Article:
Or am I one of too few for whom out of sight is NOT out of mind? No matter – if money can be made out of creating a social network death notification system, someone will set up the site. In the meantime, perhaps I should attempt to develop a sufficient psychic sensitivity to be directly aware when there is a hole in my net of linked relationships.

What I know I can do is assure that someone close to me knows to post an announcement on my blog, should I cease to be able to be here to do so. Do not worry, therefore, if I seem to disappear from sight for a time, as I did when my day job overwhelmed my time. I’m fine, and will be back, unless/until you hear otherwise, here.

And thank you, all, for liking and for following 1eclecticwriter.

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7 Responses to “Passing”

  1. Cheryl @ Artzzle Says:

    N., Just reviewed my comments on an early April post of yours. We were awaiting some news and hoped it would be positive. The news wasn’t health-related. We had been struggling with budget/money issues and having to make some necessary, major home repairs. We applied for a home equity loan, to cover those needs. The news WAS positive and we’ve now hired out and/or done everything. That’s why we’ve been so busy. Later – Cheryl

    • chelawriter Says:

      Sorry if my confusion caused further confusion – glad it was money rather than health and that the outcome has been positive. Home upkeep is on our agenda also – Jackson plans to oil/stain the outside during his short break between summer and fall school terms. Our wood siding gets baked in the SW sun.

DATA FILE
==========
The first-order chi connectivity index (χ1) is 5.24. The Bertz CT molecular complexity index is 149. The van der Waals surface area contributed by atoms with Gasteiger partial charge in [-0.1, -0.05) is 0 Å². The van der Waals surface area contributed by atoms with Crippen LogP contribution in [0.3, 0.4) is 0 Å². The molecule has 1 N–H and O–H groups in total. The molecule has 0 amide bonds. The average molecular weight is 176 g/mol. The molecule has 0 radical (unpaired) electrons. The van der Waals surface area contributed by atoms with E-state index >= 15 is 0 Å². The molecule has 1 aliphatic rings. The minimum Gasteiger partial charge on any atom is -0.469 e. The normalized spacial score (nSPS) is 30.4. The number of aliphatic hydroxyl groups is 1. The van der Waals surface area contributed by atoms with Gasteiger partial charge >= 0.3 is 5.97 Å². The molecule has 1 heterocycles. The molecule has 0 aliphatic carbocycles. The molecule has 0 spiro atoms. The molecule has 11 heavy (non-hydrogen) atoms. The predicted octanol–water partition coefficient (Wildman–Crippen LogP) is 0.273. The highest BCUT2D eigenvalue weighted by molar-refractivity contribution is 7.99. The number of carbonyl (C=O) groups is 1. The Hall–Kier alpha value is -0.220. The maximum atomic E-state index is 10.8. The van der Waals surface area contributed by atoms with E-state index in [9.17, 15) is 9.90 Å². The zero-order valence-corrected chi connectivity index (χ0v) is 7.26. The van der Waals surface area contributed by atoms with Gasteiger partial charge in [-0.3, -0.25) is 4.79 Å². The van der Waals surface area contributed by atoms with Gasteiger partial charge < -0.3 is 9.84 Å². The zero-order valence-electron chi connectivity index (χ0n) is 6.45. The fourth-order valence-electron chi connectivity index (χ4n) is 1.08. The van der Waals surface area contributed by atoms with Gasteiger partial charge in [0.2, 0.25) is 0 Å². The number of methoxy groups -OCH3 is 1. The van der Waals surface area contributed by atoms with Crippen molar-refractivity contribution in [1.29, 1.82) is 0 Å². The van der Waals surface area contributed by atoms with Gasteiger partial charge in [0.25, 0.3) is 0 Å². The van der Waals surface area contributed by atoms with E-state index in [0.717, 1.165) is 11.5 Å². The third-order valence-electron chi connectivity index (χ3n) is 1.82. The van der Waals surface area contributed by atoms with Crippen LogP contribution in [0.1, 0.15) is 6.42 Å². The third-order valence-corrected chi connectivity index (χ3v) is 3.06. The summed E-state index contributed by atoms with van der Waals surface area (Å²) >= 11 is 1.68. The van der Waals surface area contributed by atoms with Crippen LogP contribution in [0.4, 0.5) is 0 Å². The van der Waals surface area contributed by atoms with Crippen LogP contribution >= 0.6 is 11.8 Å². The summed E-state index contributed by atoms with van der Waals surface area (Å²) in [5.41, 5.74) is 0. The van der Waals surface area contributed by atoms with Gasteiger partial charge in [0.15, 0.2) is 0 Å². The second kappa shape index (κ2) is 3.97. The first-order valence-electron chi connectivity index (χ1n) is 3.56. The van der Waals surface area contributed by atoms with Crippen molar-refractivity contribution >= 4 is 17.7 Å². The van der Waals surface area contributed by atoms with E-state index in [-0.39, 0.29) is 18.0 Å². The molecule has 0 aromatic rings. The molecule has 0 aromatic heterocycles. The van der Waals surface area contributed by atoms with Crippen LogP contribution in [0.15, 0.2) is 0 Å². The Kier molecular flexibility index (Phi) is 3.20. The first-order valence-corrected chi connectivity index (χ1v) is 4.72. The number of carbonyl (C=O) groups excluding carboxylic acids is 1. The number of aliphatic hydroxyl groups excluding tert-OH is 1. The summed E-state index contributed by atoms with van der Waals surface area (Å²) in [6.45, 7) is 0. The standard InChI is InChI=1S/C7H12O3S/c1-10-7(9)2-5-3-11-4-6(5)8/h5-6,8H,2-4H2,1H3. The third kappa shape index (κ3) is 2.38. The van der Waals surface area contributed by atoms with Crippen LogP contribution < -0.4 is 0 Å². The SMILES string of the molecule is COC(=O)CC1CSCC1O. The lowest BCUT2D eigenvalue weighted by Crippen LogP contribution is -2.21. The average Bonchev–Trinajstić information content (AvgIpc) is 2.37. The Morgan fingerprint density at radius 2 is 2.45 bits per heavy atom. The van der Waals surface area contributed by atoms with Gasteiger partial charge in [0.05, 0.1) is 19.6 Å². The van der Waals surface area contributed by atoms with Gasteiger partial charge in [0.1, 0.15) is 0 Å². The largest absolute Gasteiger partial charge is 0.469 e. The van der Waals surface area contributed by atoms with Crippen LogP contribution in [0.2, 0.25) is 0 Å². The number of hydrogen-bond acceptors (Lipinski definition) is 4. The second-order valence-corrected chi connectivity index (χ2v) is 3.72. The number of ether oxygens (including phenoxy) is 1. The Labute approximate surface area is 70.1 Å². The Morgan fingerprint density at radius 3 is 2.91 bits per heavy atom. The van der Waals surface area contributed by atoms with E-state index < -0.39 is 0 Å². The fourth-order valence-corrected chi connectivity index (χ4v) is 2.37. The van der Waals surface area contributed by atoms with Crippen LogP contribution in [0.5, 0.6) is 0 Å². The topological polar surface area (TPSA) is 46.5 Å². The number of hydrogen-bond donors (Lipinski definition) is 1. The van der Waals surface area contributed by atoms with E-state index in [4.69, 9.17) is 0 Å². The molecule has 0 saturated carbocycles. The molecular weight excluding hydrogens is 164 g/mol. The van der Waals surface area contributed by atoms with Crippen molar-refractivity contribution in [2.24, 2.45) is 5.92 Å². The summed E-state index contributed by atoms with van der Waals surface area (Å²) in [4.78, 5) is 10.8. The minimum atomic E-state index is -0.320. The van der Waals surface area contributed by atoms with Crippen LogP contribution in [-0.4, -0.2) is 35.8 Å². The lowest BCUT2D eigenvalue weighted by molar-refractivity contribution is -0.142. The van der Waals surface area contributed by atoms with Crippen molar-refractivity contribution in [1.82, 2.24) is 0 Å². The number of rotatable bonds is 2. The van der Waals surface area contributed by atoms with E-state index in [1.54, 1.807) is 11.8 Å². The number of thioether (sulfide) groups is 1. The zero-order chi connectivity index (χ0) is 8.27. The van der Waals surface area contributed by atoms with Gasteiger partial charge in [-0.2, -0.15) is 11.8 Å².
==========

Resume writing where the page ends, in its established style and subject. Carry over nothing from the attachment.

Glad also to know that things are generally going positively for you – busy is good, overall. Will be patient but looking forward to further posts when you have time.

  2. Cheryl @ Artzzle Says:

    N., Your concern is touching … and appreciated, and I thank you. Though I fear you may have confused blogger buddies. While, it’s true, I haven’t posted since April, I’m still hanging around, health-wise, with just my regular #2D and a few meniere’s bouts of late. Life has just been very busy since April. Frankly, I’ve been evaluating my blog, as whether to quit or keep going. To continue, I would want to revamp things and do some updating. However, my computer equipment is falling into the senior category (right along with me AND my budget). So there you have it. I DO have a page on fb ( but that consists mainly of things shared from other blogger buddies, and not much original content.
    And now, I’ll encourage you not to worry, and will go back to reading YOUR post 😀

  3. Gail Rubin Says:

    Great post! Can I run this as a guest blog post on my blog, The Family Plot?

    Gail Rubin, CT The Doyenne of Death® 2015 TEDxABQ Speaker Certified Thanatologist and Celebrant

    PH: 505-265-7215 A Good Goodbye: Funeral Planning for Those Who Don’t Plan to Die

    “Talking about sex won’t make you pregnant, talking about funerals and end-of-life issues won’t make you dead. Start a conversation today.”

  4. Becky Says:

    Funny you should write this. I was thinking about our relationship recently, & how it has become more on-line since I left PHP. Think about you often, & hope you are well.

    • chelawriter Says:

      And I’m so rarely on line that it taxes the relationship. sorry about that… Hope you’re not too fried with the heat that is excessive even here!